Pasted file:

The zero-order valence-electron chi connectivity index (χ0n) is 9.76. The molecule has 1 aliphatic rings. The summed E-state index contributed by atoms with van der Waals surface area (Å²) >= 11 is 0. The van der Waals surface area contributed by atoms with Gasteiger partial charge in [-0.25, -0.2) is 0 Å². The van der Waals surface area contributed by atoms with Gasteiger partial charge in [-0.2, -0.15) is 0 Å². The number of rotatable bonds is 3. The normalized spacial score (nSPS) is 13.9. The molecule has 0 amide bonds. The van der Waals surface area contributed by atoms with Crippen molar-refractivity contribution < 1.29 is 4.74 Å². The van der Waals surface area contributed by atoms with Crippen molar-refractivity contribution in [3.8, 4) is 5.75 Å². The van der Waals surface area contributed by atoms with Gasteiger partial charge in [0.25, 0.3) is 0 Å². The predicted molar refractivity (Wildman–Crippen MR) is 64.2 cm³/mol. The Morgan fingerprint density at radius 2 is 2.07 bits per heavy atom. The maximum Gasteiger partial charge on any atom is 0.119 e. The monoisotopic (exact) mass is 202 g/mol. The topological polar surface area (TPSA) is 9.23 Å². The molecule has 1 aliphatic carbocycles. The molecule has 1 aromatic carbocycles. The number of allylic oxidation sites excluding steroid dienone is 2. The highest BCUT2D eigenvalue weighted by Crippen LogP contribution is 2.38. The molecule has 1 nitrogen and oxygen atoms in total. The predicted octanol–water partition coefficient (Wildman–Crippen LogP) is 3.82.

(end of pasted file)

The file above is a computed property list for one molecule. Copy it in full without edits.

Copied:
The zero-order valence-electron chi connectivity index (χ0n) is 9.76. The molecule has 1 aliphatic rings. The summed E-state index contributed by atoms with van der Waals surface area (Å²) >= 11 is 0. The van der Waals surface area contributed by atoms with Gasteiger partial charge in [-0.25, -0.2) is 0 Å². The van der Waals surface area contributed by atoms with Gasteiger partial charge in [-0.2, -0.15) is 0 Å². The number of rotatable bonds is 3. The normalized spacial score (nSPS) is 13.9. The molecule has 0 amide bonds. The van der Waals surface area contributed by atoms with Crippen molar-refractivity contribution < 1.29 is 4.74 Å². The van der Waals surface area contributed by atoms with Crippen molar-refractivity contribution in [3.8, 4) is 5.75 Å². The van der Waals surface area contributed by atoms with Gasteiger partial charge in [0.25, 0.3) is 0 Å². The predicted molar refractivity (Wildman–Crippen MR) is 64.2 cm³/mol. The Morgan fingerprint density at radius 2 is 2.07 bits per heavy atom. The maximum Gasteiger partial charge on any atom is 0.119 e. The monoisotopic (exact) mass is 202 g/mol. The topological polar surface area (TPSA) is 9.23 Å². The molecule has 1 aliphatic carbocycles. The molecule has 1 aromatic carbocycles. The number of allylic oxidation sites excluding steroid dienone is 2. The highest BCUT2D eigenvalue weighted by Crippen LogP contribution is 2.38. The molecule has 1 nitrogen and oxygen atoms in total. The predicted octanol–water partition coefficient (Wildman–Crippen LogP) is 3.82.